- According to the Oxford Business Group, Kenya’s urban population is expected to cross the 14 million mark by 2020, signaling a huge market for growth-minded producers.
- It’s no surprise, then, that global and local retail brands have recently gone on a camping spree in several urban areas across the country.
- The fact that e-commerce has taken root in most Kenyan cities is a key factor to consider.
Recent high-octane talk about Kenyans supplying potatoes to the local KFC franchise has been fueled by understandable emotions. After all, Irish potatoes, as they are commonly called, and which are the main ingredient in the preparation of what we locally call chips, are a widely grown crop.
More importantly, this debate has shed light on the extent to which Kenyan businesses, particularly those in the manufacturing sector, must adapt to formal standards to compete in the country’s rapidly changing retail sector.
Kenya’s retail sector is said to be the second most developed in Africa, with big players such as supermarkets occupying 30-40% of the trade, providing a great opportunity for local small and medium-sized businesses to benefit from its growth.
This is largely due to population growth, urbanization and, to some extent, the process of decentralization which has led to an increase in urban incomes over the past five years.
According to the Oxford Business Group, Kenya’s urban population is expected to cross the 14 million mark by 2020, signaling a huge market for growth-minded producers.
It’s no surprise, then, that global and local retail brands have recently gone on a camping spree in several urban areas across the country. The result of these developments, which are driven by formal retailers who have set their own standards by which they want to be known, is that local suppliers must then align and make the necessary investments.
Either way, KPMG research shows that not only are more people buying from formal retailers, but their basket value is also increasing year on year, with recent figures showing an annual rate of 67% . This shows that as income increases, consumers purchase more items from formal retailers.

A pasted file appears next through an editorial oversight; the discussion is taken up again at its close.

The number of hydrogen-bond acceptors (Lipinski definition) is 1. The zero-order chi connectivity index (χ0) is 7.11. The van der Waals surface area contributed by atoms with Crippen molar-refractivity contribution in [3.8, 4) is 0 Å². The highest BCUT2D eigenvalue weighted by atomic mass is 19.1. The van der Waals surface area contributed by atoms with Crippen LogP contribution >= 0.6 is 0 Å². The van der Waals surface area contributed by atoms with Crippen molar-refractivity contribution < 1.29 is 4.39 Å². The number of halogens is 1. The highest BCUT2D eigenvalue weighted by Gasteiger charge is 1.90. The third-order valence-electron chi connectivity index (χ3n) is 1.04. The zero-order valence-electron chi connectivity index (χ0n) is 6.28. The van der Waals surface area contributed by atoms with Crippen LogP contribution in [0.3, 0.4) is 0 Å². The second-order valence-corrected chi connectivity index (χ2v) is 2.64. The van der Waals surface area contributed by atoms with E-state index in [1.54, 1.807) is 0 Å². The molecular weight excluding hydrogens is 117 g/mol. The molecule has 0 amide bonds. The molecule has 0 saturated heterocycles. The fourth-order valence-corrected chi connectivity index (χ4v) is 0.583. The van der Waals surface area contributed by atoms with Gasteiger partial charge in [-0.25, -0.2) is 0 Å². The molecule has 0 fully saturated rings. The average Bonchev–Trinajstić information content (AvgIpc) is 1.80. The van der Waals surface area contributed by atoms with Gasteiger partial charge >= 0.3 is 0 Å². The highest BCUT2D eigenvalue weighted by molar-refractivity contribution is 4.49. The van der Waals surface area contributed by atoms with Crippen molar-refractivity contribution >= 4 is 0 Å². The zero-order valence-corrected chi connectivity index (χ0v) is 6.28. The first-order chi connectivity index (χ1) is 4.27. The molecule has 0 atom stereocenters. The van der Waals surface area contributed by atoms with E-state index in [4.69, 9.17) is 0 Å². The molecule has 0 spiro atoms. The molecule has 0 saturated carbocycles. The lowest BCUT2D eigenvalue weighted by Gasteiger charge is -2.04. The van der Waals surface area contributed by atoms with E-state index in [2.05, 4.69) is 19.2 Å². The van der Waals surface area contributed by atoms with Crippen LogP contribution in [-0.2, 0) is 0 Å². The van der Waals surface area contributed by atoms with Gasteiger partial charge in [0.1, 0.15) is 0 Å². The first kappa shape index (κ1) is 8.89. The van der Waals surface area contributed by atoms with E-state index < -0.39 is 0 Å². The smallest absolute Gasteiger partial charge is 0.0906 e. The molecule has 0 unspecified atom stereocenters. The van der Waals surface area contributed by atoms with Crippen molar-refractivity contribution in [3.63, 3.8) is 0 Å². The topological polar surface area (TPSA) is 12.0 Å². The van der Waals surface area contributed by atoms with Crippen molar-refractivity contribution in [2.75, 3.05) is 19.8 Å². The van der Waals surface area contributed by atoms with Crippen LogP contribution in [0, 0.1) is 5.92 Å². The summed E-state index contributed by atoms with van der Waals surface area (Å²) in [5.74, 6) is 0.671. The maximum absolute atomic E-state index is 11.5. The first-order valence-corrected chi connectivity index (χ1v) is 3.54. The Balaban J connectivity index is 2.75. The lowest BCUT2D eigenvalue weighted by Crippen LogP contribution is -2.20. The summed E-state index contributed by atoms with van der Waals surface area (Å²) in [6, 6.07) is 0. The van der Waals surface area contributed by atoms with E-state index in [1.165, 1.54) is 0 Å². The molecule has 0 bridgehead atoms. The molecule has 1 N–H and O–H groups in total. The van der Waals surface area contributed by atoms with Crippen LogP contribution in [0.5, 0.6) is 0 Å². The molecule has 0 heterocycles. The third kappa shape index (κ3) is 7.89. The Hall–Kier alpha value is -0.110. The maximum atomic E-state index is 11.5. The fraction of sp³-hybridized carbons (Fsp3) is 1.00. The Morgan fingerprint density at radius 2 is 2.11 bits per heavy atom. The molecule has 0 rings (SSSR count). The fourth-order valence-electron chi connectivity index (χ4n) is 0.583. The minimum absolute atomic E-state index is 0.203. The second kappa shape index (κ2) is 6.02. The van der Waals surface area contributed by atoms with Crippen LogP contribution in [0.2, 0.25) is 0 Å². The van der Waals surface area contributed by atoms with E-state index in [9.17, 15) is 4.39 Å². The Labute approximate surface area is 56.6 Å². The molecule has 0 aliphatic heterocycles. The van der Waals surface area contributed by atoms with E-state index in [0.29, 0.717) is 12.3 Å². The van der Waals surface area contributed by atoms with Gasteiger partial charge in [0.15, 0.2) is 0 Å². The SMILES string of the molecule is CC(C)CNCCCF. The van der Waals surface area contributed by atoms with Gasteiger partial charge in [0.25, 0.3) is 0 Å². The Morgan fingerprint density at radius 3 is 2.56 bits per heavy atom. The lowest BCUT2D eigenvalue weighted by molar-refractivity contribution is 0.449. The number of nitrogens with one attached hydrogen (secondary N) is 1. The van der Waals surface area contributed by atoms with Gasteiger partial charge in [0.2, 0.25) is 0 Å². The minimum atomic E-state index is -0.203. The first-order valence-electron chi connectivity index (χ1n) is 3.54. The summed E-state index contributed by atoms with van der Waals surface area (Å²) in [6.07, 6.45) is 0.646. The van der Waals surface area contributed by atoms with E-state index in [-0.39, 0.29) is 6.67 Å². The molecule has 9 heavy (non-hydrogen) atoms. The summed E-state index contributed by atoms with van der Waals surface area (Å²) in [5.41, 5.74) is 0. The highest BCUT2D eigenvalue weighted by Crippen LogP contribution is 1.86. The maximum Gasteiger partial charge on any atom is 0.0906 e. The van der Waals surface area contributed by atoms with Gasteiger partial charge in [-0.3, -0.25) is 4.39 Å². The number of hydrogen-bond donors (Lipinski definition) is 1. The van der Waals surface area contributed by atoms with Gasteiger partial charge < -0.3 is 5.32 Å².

The fact that e-commerce has taken root in most Kenyan cities is a key factor to consider.
Online shopping has become very normalized for both formal and informal businesses. Most consumption, however, occurs through formal retailer channels.
While the Covid-19 pandemic is credited with fueling this rise in e-commerce, Kenya was already well on its way to embracing the lifestyle as early as 2015.
The reality of the world we live in is that there are no more geographic barriers to reaching retail markets.
However, the responsibility lies with those who are willing and ambitious enough to connect to the formal retail sector, to improve their quality through investments in relevant technology, equipment, personnel and processes.
In some cases, they will need help from government agencies. Sector regulators can also step in where a significant amount of movement is needed, such as subsidies and the institution of favorable external tariffs.
The first step is to recognize that the consumer deserves better. Globally and even locally, consumers have become very aware of the sources and quality of the products they consume.
The deciding factor for formal retailers is that they must be able to trace the source of each item or batch back to a particular producer. Suppliers must therefore work to reach this level. The opportunities are there, but that means they need to adopt stronger formal business practices.
If it can be done successfully for the export market, then we believe it is possible and should be done for the national and regional markets.
Industry players realized early on that a partnership approach would serve all players well. This means that even if the suppliers improve their quality internally, the retailers would give them a helping hand to grow and meet the needs and standards of their consumers.
On the global stage, we’ve seen Walmart, for example, engage its design teams to work with artisan suppliers to create designs that would appeal to Walmart customers while remaining true to the creative spirit of artisans.
Here in Kenya, major retailers are making concerted efforts to develop joint marketing plans with suppliers that will enable them to record higher turnover.
All of these efforts demonstrate the desire for formalization and the recognition that this is what will work for everyone.